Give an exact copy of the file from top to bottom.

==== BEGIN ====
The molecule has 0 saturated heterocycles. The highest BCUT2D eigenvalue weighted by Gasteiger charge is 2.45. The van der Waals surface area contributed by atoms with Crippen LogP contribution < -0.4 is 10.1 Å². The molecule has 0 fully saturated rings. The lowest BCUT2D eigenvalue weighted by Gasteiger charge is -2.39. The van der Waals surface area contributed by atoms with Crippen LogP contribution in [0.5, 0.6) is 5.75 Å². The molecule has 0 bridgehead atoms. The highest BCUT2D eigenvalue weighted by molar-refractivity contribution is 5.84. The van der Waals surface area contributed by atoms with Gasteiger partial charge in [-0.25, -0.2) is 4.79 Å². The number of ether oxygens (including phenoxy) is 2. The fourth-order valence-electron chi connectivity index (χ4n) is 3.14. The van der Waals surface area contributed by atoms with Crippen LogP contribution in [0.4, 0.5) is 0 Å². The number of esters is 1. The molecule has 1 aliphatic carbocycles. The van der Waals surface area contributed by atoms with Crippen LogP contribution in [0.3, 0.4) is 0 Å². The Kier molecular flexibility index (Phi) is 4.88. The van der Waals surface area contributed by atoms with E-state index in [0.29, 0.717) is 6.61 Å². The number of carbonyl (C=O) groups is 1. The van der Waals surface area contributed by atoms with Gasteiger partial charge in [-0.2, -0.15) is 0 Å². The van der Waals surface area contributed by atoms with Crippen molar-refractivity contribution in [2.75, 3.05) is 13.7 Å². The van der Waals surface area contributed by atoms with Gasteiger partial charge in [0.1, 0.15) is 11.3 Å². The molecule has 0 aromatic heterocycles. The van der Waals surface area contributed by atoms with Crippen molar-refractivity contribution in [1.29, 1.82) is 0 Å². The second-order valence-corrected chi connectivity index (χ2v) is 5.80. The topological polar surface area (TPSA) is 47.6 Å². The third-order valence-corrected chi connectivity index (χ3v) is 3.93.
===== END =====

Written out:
The molecule has 0 saturated heterocycles. The highest BCUT2D eigenvalue weighted by Gasteiger charge is 2.45. The van der Waals surface area contributed by atoms with Crippen LogP contribution < -0.4 is 10.1 Å². The molecule has 0 fully saturated rings. The lowest BCUT2D eigenvalue weighted by Gasteiger charge is -2.39. The van der Waals surface area contributed by atoms with Crippen LogP contribution in [0.5, 0.6) is 5.75 Å². The molecule has 0 bridgehead atoms. The highest BCUT2D eigenvalue weighted by molar-refractivity contribution is 5.84. The van der Waals surface area contributed by atoms with Gasteiger partial charge in [-0.25, -0.2) is 4.79 Å². The number of ether oxygens (including phenoxy) is 2. The fourth-order valence-electron chi connectivity index (χ4n) is 3.14. The van der Waals surface area contributed by atoms with Crippen LogP contribution in [0.4, 0.5) is 0 Å². The number of esters is 1. The molecule has 1 aliphatic carbocycles. The van der Waals surface area contributed by atoms with Crippen LogP contribution in [0.3, 0.4) is 0 Å². The Kier molecular flexibility index (Phi) is 4.88. The van der Waals surface area contributed by atoms with E-state index in [0.29, 0.717) is 6.61 Å². The number of carbonyl (C=O) groups is 1. The van der Waals surface area contributed by atoms with Gasteiger partial charge in [-0.2, -0.15) is 0 Å². The van der Waals surface area contributed by atoms with Crippen molar-refractivity contribution in [2.75, 3.05) is 13.7 Å². The van der Waals surface area contributed by atoms with Gasteiger partial charge in [0.1, 0.15) is 11.3 Å². The molecule has 0 aromatic heterocycles. The van der Waals surface area contributed by atoms with Crippen molar-refractivity contribution in [1.29, 1.82) is 0 Å². The second-order valence-corrected chi connectivity index (χ2v) is 5.80. The topological polar surface area (TPSA) is 47.6 Å². The third-order valence-corrected chi connectivity index (χ3v) is 3.93.